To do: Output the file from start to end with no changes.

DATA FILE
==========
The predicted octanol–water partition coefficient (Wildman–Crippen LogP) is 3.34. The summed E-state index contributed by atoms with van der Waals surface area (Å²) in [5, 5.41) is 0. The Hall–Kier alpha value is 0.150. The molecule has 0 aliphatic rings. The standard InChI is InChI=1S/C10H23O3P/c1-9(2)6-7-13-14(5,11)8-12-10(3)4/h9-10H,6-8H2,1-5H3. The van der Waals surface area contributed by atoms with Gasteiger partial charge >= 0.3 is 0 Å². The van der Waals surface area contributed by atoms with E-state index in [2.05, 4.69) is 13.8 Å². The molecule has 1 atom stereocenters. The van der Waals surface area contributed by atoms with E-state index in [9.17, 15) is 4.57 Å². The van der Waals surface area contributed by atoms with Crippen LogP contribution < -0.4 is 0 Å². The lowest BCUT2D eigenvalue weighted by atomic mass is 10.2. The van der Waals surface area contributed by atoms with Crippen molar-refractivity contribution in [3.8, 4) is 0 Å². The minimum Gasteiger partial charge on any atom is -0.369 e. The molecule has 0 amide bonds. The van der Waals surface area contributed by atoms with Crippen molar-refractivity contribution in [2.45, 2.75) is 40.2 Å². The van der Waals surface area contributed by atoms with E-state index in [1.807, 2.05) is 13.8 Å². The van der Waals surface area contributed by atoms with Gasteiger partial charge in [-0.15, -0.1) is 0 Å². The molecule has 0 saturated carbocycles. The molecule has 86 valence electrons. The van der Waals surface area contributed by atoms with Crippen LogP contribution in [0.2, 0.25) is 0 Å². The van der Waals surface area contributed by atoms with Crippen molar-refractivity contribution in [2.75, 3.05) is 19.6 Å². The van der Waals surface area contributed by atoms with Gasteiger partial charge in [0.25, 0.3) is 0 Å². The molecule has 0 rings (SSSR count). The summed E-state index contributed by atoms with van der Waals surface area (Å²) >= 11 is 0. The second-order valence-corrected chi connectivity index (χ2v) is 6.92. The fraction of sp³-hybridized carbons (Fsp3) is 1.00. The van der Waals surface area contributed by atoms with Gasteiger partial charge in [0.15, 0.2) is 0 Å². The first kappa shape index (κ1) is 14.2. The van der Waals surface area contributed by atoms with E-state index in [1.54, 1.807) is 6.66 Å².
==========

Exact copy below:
The predicted octanol–water partition coefficient (Wildman–Crippen LogP) is 3.34. The summed E-state index contributed by atoms with van der Waals surface area (Å²) in [5, 5.41) is 0. The Hall–Kier alpha value is 0.150. The molecule has 0 aliphatic rings. The standard InChI is InChI=1S/C10H23O3P/c1-9(2)6-7-13-14(5,11)8-12-10(3)4/h9-10H,6-8H2,1-5H3. The van der Waals surface area contributed by atoms with Gasteiger partial charge >= 0.3 is 0 Å². The van der Waals surface area contributed by atoms with E-state index in [2.05, 4.69) is 13.8 Å². The molecule has 1 atom stereocenters. The van der Waals surface area contributed by atoms with E-state index in [9.17, 15) is 4.57 Å². The van der Waals surface area contributed by atoms with Crippen LogP contribution < -0.4 is 0 Å². The lowest BCUT2D eigenvalue weighted by atomic mass is 10.2. The van der Waals surface area contributed by atoms with Crippen molar-refractivity contribution in [3.8, 4) is 0 Å². The minimum Gasteiger partial charge on any atom is -0.369 e. The molecule has 0 amide bonds. The van der Waals surface area contributed by atoms with Crippen molar-refractivity contribution in [2.45, 2.75) is 40.2 Å². The van der Waals surface area contributed by atoms with E-state index in [1.807, 2.05) is 13.8 Å². The van der Waals surface area contributed by atoms with Gasteiger partial charge in [-0.15, -0.1) is 0 Å². The molecule has 0 saturated carbocycles. The molecule has 86 valence electrons. The van der Waals surface area contributed by atoms with Crippen LogP contribution in [0.2, 0.25) is 0 Å². The van der Waals surface area contributed by atoms with Crippen molar-refractivity contribution in [2.75, 3.05) is 19.6 Å². The van der Waals surface area contributed by atoms with Gasteiger partial charge in [0.25, 0.3) is 0 Å². The molecule has 0 rings (SSSR count). The summed E-state index contributed by atoms with van der Waals surface area (Å²) >= 11 is 0. The second-order valence-corrected chi connectivity index (χ2v) is 6.92. The fraction of sp³-hybridized carbons (Fsp3) is 1.00. The van der Waals surface area contributed by atoms with Gasteiger partial charge in [0.15, 0.2) is 0 Å². The first kappa shape index (κ1) is 14.2. The van der Waals surface area contributed by atoms with E-state index in [1.54, 1.807) is 6.66 Å².